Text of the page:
"Only 377 people under 60 with no underlying health conditions have died of Covid in England. Covid is only really something to worry about if you're elderly or have pre-existing problems."

"The average Covid victim has had a good innings. We can't sacrifice the rest of society to prolong elderly people's lives for a couple of extra years."

"Life expectancy is on average 81 years in the UK. But people die of COVID on average at age 83. Clearly Covid mainly affects people who are already unusually old, and isn't much of a problem for people younger than that."

  1. There have been a lot of deaths of people of working age. According to the Office for National Statistics, there had been 10,603 deaths involving Covid-19 among the under 65s in the UK by the week ending 15 January 2021.

  2. Covid still has a high fatality rate among younger people. A study from October 2020 collected together the best estimates of the Infection Fatality Rate (IFR) of Covid at different ages. Here is a summary of the estimated percentage of people of different ages who die after being infected with the coronavirus:

**Age group (years)**    **Infection Fatality Rate**
0-34                 0.004%
35-44                0.068%
45-54                0.23%
55-64                0.75%
65-74                2.5%
75-84                8.5%
85+                  28.3%

These numbers undermine the idea that only the "oldest-old" are at high risk of death from Covid, although of course they are at a substantially higher risk than younger groups (this has the effect of raising the average age of death, obscuring the fact that many younger people still die of the disease).

As we also discuss on our page about the IFR, even a seemingly low fatality percentage translates into a high number of deaths if millions of people get infected. This is particularly so for a relatively new virus for which we're still researching the best treatments, and against which the vast majority of people haven't yet been vaccinated.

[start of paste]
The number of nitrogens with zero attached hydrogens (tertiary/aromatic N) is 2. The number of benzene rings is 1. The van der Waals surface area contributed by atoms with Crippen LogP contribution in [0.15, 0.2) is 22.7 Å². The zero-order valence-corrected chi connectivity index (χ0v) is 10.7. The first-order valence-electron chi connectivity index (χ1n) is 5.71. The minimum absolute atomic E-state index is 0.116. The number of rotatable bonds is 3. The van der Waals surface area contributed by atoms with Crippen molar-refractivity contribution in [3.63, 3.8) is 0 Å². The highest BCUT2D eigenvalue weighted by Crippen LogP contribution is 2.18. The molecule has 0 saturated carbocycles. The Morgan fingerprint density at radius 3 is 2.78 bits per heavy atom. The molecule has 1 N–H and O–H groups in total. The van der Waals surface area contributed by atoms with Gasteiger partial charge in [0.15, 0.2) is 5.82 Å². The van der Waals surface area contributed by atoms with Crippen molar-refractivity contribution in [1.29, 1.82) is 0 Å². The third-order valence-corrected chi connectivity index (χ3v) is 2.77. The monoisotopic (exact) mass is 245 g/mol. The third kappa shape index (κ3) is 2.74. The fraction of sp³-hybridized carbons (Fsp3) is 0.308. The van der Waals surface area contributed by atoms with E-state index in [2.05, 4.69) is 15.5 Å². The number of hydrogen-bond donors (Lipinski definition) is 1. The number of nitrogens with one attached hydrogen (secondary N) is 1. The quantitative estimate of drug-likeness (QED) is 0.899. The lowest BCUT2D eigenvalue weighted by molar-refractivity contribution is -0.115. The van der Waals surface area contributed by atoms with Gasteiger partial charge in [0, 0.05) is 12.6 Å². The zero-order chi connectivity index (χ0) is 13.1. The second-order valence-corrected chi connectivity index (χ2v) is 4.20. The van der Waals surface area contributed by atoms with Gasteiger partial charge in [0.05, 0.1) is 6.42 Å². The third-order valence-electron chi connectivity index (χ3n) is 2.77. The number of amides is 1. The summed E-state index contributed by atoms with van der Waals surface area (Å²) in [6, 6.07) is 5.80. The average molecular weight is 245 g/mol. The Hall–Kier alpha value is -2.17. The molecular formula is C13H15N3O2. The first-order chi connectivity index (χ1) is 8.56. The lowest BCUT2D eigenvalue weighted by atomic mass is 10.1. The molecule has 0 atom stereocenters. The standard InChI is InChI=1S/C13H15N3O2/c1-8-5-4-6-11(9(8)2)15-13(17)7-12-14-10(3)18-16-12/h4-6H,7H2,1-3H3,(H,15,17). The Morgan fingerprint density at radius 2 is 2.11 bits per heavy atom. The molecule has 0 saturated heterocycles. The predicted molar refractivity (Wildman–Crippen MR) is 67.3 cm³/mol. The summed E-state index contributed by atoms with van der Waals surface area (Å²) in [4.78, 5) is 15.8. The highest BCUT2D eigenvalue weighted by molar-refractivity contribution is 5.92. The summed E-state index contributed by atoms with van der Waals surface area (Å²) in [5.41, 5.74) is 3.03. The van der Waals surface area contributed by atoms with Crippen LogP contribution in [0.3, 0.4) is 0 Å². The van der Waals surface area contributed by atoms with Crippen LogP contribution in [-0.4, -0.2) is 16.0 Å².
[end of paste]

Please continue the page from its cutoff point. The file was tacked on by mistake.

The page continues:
The latest update on the total number of Covid deaths from the UK's Office for National Statistics (ONS) illustrates this issue. Even though it may seem superficially reassuring to see in the numbers above that fewer than 1% of infected people under 65 die from Covid, the data still show many thousands of deaths even in those under 65. The ONS also notes that "the number of deaths up to 8 January 2021 was above the five-year average for all age groups above 14 years" [our italics; see our page on excess deaths].

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Source: Office for National Statistics, 19 January 2021

  1. A lot of people have pre-existing conditions. When Covid Sceptics talk about pre-existing conditions, they often use a tone that implies that these conditions are rare, and that therefore people who die of Covid were almost always particularly unhealthy before catching it. This is not the case. In the official statistics, "pre-existing conditions" includes a wide range of long-term medical problems, including diabetes, asthma, hypertension, cancer, epilepsy, and a several mental health problems. As is shown in the following graph (from this report), a substantial percentage of people of all ages in England report at least one of these conditions:

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Note: LTCs are Long-Term Conditions

Again, pre-existing conditions increase with age, but younger people have them too. The argument the Sceptics would like to make is that Covid only really strikes down those who were previously "very sick". But this simply no longer works when you see the broad definition of "pre-existing conditions", and thus the number of people they would class as "very sick". For example, it would include 40% of all people between 50 and 59 years old.

  1. Deaths aren't the only effect of Covid. Focusing on Covid deaths is understandable. But there are many other effects of this disease, some of which can be debilitating in the long term even if the sufferer doesn't die - and these can affect young and otherwise healthy people. Even without long-term effects or death, the experience of catching Covid is often extremely unpleasant and can often involve hospitalisation or even treatment in Intensive Care. We also cover this argument on our page discussing Covid's IFR.

  2. Young people can spread Covid, too. Even if we accepted the Sceptics' arguments about Covid not being dangerous for younger people (which we don't - but just for the sake of argument), it would still be the case that young people can be infected, and can transmit the virus to older and more vulnerable people. One of the main reasons younger people want to avoid catching this virus is that they don't want to transmit it to older people, for instance older relatives with whom they share a household. There is more discussion of this point on our pages about transmission in schools and the Great Barrington Declaration.